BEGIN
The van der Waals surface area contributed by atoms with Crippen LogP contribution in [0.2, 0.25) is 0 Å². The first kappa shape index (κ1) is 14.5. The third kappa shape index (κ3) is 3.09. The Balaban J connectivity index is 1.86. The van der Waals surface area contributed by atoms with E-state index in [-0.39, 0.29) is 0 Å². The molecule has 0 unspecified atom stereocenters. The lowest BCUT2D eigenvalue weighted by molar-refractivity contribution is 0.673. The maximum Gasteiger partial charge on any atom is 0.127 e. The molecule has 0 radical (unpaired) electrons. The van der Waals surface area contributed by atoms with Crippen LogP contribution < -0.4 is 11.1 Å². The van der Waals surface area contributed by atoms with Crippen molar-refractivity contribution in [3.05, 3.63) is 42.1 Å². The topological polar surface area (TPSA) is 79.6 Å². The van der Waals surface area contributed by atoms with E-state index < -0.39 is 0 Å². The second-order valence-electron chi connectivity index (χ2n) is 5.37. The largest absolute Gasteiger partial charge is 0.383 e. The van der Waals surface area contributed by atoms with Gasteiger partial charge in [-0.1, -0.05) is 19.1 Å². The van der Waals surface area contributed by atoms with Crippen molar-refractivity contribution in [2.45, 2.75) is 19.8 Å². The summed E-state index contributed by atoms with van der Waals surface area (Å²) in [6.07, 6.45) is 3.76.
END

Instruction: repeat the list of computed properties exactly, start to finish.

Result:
The van der Waals surface area contributed by atoms with Crippen LogP contribution in [0.2, 0.25) is 0 Å². The first kappa shape index (κ1) is 14.5. The third kappa shape index (κ3) is 3.09. The Balaban J connectivity index is 1.86. The van der Waals surface area contributed by atoms with E-state index in [-0.39, 0.29) is 0 Å². The molecule has 0 unspecified atom stereocenters. The lowest BCUT2D eigenvalue weighted by molar-refractivity contribution is 0.673. The maximum Gasteiger partial charge on any atom is 0.127 e. The molecule has 0 radical (unpaired) electrons. The van der Waals surface area contributed by atoms with Crippen LogP contribution < -0.4 is 11.1 Å². The van der Waals surface area contributed by atoms with Crippen molar-refractivity contribution in [3.05, 3.63) is 42.1 Å². The topological polar surface area (TPSA) is 79.6 Å². The van der Waals surface area contributed by atoms with E-state index < -0.39 is 0 Å². The second-order valence-electron chi connectivity index (χ2n) is 5.37. The largest absolute Gasteiger partial charge is 0.383 e. The van der Waals surface area contributed by atoms with Gasteiger partial charge in [-0.1, -0.05) is 19.1 Å². The van der Waals surface area contributed by atoms with Crippen molar-refractivity contribution in [2.45, 2.75) is 19.8 Å². The summed E-state index contributed by atoms with van der Waals surface area (Å²) in [6.07, 6.45) is 3.76.